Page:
Trafigura drops bid to gag Guardian over MP’s question
By David Leigh
October 13 2009
• Web users publish details of legal issue raised in parliament
• Labour member asked about injunction over toxic waste case

The Guardian editor on the affair of the ‘super-injunction’ preventing the paper reporting a parliamentary question Link to this audio

An unprecedented attempt by a British oil trading firm to prevent the Guardian reporting parliamentary proceedings collapsedtoday following a spontaneous online campaign to spread the information the paper had been barred from publishing.

Carter-Ruck, the law firm representing Trafigura, was accused of infringing the supremacy of parliament after it insisted that an injunction obtained against the Guardian prevented the paper from reporting a question tabled on Monday by the Labour MP Paul Farrelly.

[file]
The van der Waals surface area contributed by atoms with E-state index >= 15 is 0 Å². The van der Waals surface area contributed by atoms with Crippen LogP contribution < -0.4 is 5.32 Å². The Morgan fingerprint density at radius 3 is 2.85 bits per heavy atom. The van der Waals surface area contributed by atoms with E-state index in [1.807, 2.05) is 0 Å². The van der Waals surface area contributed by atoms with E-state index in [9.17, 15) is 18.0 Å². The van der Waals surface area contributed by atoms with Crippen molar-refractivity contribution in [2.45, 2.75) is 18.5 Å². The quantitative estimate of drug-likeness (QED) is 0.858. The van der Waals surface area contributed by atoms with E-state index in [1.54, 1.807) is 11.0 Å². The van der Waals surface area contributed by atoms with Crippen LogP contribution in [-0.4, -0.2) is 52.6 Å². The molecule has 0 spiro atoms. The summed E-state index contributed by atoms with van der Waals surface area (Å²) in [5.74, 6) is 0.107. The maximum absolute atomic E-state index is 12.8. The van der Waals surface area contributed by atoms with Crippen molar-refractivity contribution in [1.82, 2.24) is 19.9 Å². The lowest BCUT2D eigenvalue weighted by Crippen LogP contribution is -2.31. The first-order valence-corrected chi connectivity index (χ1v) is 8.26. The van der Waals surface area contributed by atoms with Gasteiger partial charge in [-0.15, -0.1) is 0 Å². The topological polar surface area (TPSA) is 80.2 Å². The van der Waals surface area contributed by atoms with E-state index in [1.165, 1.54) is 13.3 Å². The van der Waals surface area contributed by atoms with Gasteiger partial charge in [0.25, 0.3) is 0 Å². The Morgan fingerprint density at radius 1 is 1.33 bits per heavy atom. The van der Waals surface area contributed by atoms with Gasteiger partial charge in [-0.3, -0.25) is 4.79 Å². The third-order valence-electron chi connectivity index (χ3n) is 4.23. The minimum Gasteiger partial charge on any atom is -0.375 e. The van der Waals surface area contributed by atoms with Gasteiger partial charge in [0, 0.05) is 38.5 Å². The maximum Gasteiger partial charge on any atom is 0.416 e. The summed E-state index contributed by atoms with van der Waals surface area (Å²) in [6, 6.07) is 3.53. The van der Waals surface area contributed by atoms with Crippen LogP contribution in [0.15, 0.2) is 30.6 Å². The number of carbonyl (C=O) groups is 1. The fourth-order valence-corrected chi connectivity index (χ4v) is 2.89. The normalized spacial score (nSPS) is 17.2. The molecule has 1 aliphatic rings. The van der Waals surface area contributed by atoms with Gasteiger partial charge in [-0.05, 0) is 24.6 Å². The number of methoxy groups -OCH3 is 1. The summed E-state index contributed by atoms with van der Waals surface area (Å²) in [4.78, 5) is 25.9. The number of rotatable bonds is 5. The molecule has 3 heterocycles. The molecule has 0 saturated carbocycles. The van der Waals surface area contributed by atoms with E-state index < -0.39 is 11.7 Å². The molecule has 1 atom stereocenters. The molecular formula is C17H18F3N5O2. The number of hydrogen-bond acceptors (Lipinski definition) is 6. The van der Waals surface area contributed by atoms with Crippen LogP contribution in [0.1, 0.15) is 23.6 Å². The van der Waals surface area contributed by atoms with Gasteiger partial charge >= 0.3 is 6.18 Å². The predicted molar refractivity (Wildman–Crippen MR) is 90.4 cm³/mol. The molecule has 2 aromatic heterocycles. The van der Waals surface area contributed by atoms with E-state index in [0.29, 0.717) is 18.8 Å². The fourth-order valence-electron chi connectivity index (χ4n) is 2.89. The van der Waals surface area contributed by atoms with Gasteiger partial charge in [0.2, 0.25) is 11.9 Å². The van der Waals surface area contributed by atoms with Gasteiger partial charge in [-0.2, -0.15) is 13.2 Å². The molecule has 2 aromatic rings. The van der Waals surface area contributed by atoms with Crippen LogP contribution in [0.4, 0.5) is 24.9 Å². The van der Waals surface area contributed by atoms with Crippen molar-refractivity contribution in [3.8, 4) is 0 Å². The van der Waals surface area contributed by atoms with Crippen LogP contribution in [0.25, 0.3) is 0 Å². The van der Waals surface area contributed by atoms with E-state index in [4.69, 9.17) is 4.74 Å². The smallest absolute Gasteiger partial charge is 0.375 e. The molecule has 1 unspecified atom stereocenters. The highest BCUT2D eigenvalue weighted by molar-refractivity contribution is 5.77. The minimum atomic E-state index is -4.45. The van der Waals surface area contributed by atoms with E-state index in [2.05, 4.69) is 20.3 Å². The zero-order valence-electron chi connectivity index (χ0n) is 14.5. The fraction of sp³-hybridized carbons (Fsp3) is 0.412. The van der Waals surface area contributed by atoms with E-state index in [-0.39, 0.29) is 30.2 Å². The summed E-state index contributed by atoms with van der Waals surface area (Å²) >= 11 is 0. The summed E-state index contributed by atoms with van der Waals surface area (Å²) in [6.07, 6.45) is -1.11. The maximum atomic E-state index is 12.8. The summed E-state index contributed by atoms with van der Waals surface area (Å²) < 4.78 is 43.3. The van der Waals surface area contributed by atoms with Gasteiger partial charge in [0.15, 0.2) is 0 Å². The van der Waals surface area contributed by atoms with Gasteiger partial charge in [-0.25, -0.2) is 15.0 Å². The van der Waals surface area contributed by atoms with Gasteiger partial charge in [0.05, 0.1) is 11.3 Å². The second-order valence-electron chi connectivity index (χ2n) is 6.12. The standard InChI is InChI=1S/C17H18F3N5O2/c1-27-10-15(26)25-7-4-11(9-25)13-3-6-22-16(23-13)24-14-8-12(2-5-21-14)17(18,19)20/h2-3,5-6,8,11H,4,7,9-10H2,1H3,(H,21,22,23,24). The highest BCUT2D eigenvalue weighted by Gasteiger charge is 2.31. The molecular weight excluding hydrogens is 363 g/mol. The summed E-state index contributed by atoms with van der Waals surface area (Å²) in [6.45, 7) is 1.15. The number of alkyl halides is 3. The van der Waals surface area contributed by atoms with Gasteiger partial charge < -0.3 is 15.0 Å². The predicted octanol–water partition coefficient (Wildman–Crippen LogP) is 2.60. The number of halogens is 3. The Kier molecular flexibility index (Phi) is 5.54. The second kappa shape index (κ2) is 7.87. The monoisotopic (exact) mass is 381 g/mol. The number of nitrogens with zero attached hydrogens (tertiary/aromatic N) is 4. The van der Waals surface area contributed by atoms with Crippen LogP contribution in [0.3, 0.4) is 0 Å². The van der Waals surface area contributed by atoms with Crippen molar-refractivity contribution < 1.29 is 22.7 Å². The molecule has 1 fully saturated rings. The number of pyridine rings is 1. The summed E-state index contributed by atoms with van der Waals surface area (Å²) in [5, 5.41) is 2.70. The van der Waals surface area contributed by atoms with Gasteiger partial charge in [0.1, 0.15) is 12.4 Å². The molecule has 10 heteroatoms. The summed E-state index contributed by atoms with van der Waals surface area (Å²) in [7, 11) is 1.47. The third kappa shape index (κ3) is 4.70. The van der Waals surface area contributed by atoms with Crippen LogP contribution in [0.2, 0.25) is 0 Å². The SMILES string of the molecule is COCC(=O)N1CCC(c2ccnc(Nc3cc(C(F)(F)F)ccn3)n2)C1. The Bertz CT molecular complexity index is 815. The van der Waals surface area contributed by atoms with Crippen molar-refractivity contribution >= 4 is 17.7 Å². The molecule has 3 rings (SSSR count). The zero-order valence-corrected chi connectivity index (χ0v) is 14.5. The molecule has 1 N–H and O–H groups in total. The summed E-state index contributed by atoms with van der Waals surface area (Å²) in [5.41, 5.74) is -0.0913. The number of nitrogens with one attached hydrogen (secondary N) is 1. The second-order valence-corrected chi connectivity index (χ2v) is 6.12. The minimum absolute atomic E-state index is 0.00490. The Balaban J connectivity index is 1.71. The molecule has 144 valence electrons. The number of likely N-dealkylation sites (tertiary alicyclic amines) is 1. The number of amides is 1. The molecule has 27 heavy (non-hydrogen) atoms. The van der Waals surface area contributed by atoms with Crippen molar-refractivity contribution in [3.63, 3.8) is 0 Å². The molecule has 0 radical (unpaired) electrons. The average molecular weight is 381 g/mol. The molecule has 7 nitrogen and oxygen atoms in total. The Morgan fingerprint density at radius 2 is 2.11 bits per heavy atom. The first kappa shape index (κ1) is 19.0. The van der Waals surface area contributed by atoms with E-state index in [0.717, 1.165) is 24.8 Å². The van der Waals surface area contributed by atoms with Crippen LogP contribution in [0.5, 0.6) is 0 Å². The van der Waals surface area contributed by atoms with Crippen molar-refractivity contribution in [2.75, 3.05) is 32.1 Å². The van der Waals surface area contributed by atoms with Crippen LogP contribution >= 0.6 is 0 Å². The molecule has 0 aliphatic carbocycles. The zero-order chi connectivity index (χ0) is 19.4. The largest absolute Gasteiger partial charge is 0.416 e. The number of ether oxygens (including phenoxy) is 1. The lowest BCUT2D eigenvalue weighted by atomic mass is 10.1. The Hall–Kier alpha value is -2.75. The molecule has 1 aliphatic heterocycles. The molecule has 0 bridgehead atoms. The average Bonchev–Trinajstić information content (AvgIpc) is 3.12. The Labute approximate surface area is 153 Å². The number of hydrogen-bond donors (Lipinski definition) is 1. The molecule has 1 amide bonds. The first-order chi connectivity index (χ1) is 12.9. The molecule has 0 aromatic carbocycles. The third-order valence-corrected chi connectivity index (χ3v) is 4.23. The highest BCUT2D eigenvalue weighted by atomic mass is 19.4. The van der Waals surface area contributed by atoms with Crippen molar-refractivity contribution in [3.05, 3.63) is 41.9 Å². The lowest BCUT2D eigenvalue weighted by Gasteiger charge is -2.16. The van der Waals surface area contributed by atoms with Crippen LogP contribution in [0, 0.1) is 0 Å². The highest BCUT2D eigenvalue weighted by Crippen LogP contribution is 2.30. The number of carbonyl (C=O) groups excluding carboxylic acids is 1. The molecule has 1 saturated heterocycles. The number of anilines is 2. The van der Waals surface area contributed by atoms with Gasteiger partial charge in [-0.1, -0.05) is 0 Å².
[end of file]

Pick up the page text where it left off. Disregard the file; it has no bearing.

Farrelly’s question was about the implications for press freedom of an order obtained by Trafigura preventing the Guardian and other media from publishing the contents of a report related to the dumping of toxic waste in Ivory Coast.

In today’s edition, the Guardian was prevented from identifying Farrelly, reporting the nature of his question, where the question could be found, which company had sought the gag, or even which order was constraining its coverage.

But overnight numerous users of the social networking site Twitter posted details of Farrelly’s question and by this morning the full text had been published on two prominent blogs as well as in the magazine Private Eye.